The pageant also struggled from the outset to secure sufficient funds for a large event, with Herbert Morrison remarking in March 1934 that ‘the London L[abour] P[arty] would like to take a friendly interest in the pageant, but pointing out that the financial position of the party would not enable them to shoulder any money responsibilities.’12 Despite a donation of £100 from Stafford Cripps and a reluctant £500 from the Trade Union Congress (TUC), the pageant had to appeal to the public for a further £3000.13 Matthew Anderson, whose recent Pageant of Wakefield, had focused on the plight of the working classes at a time of acute economic depression, offered to write the scenario for £150 and Alan Bush agreed to a mere £25 to compose the entirety of the music.14 The pageant had to borrow the remainder of the funds from creditors. Against the predicted costs of £2025 (which rose to £3226), the pageant committee confidently expected a return of up to £6125 over seven performances and a total attendance of 35000.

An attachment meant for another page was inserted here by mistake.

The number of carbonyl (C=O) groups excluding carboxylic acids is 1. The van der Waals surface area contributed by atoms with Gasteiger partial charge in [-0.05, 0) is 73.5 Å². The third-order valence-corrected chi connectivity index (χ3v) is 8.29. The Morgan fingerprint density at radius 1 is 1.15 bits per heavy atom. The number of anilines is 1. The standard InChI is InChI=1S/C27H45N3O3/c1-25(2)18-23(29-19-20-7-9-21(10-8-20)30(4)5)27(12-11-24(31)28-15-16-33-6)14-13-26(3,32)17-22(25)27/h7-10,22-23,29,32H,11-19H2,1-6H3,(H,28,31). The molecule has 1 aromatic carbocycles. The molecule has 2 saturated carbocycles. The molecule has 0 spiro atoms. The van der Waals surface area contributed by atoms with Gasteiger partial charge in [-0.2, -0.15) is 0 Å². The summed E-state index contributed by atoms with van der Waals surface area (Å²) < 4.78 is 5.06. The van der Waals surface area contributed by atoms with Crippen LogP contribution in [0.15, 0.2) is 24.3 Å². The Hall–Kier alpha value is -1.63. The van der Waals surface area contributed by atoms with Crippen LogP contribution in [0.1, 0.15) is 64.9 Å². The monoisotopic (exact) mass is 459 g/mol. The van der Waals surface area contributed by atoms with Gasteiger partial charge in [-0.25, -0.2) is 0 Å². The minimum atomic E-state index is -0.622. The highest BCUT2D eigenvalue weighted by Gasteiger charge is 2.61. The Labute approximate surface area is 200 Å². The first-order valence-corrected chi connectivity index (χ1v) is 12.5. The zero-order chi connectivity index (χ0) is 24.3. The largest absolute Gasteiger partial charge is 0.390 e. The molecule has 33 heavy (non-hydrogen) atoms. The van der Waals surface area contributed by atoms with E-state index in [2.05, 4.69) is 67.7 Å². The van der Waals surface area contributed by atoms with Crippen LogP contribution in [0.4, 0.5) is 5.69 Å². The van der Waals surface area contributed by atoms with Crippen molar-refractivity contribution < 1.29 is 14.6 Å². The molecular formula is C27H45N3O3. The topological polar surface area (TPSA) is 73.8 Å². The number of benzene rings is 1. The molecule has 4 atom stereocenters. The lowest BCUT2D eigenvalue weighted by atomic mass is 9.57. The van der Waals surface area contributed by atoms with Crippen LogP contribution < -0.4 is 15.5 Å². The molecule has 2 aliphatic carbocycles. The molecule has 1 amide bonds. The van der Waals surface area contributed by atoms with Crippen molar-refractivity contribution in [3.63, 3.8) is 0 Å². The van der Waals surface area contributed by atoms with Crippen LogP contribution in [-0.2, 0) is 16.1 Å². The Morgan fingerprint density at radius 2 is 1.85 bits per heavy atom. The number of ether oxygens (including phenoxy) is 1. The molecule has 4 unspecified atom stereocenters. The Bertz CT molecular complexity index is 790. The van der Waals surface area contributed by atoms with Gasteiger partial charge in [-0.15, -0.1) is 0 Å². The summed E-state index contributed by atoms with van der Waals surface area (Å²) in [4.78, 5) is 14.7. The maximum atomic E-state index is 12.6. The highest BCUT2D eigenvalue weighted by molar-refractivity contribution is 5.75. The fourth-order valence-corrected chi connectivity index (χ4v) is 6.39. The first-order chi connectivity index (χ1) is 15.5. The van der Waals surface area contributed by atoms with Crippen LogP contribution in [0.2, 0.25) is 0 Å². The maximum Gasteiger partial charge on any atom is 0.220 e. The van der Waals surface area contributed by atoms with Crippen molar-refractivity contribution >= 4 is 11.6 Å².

The narrative of the pageant is striking in its composition, though perhaps more in line with the work of the radical historians J.L. and Barbara Hammond, whose highly influential Labourer trilogy (1911–1919) and subsequent works were almost certainly a key inspiration for the piece. The pageant follows the contention that the Industrial Revolution was, at least in part, due to the free trade principles of philosophers such as Adam Smith, Edmund Burke and Thomas Malthus which influenced governments to allow the free exploitation and immiseration of labour. The presentation of the action through the prism of the Fletcher family is an interesting device which allows for the presentation of an abstract history, largely devoid of key events of the kind usually presented in pageants (for instance the signing of Magna Carta). The Fletchers’ experience of the worst vicissitudes of the Industrial Revolution and the various responses to it (religion, Luddism, Chartism and ultimately trade unionism) is a powerful way of conveying the various responses of the working class and the ultimate appeal of trade unionism. Significantly, though the pageant encourages involvement in trade unionism and parliamentary socialism rather than agitation or revolution, there is surprisingly little mention of the Labour Party in the later episodes. The Popular Front, which sought to unify a variety of strands of left-wing politics during the 1930s, was characteristically coy about more recent history (as was the Communist Party of Great Britain), focusing rather on the shared roots and history of the labour movement rather than the divisions and splits that plagued the movement. Subsequent pageants such as Music for the People at the Royal Albert Hall (1939), the Pageant of Chartism (1939) and the Communist Manifesto Centenary Pageant (1948) would all embrace more violent forms of class struggle.